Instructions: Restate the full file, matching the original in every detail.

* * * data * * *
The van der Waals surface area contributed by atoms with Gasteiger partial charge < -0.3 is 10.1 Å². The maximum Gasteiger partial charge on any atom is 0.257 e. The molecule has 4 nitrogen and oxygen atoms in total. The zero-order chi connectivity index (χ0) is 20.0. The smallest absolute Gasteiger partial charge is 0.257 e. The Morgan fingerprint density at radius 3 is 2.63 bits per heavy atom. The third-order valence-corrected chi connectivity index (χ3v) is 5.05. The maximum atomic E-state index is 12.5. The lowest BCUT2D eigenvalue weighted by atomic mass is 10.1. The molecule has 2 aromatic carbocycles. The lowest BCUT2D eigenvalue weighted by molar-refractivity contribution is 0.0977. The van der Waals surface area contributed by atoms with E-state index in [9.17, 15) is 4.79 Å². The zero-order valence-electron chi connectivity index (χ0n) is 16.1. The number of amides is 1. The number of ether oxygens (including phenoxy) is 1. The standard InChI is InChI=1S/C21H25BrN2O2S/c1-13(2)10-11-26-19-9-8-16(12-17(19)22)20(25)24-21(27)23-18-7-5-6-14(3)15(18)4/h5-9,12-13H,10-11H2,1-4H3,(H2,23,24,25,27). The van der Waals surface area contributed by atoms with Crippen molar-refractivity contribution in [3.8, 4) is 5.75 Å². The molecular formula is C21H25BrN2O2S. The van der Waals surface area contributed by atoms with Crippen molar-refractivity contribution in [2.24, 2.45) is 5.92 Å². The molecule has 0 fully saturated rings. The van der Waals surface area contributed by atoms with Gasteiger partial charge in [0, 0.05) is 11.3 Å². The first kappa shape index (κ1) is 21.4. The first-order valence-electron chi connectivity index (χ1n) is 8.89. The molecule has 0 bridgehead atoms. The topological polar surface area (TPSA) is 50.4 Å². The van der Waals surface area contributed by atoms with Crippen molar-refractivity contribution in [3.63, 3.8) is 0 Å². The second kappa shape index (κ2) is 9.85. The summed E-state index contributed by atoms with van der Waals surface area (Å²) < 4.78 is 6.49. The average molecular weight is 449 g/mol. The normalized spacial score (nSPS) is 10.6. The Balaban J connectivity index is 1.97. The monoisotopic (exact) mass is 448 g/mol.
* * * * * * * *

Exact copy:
The van der Waals surface area contributed by atoms with Gasteiger partial charge < -0.3 is 10.1 Å². The maximum Gasteiger partial charge on any atom is 0.257 e. The molecule has 4 nitrogen and oxygen atoms in total. The zero-order chi connectivity index (χ0) is 20.0. The smallest absolute Gasteiger partial charge is 0.257 e. The Morgan fingerprint density at radius 3 is 2.63 bits per heavy atom. The third-order valence-corrected chi connectivity index (χ3v) is 5.05. The maximum atomic E-state index is 12.5. The lowest BCUT2D eigenvalue weighted by atomic mass is 10.1. The molecule has 2 aromatic carbocycles. The lowest BCUT2D eigenvalue weighted by molar-refractivity contribution is 0.0977. The van der Waals surface area contributed by atoms with E-state index in [9.17, 15) is 4.79 Å². The zero-order valence-electron chi connectivity index (χ0n) is 16.1. The number of amides is 1. The number of ether oxygens (including phenoxy) is 1. The standard InChI is InChI=1S/C21H25BrN2O2S/c1-13(2)10-11-26-19-9-8-16(12-17(19)22)20(25)24-21(27)23-18-7-5-6-14(3)15(18)4/h5-9,12-13H,10-11H2,1-4H3,(H2,23,24,25,27). The van der Waals surface area contributed by atoms with Crippen molar-refractivity contribution in [3.8, 4) is 5.75 Å². The molecular formula is C21H25BrN2O2S. The van der Waals surface area contributed by atoms with Crippen molar-refractivity contribution in [2.24, 2.45) is 5.92 Å². The molecule has 0 fully saturated rings. The van der Waals surface area contributed by atoms with Gasteiger partial charge in [0, 0.05) is 11.3 Å². The first kappa shape index (κ1) is 21.4. The first-order valence-electron chi connectivity index (χ1n) is 8.89. The molecule has 0 bridgehead atoms. The topological polar surface area (TPSA) is 50.4 Å². The van der Waals surface area contributed by atoms with Crippen molar-refractivity contribution in [3.63, 3.8) is 0 Å². The second kappa shape index (κ2) is 9.85. The summed E-state index contributed by atoms with van der Waals surface area (Å²) < 4.78 is 6.49. The average molecular weight is 449 g/mol. The normalized spacial score (nSPS) is 10.6. The Balaban J connectivity index is 1.97. The monoisotopic (exact) mass is 448 g/mol.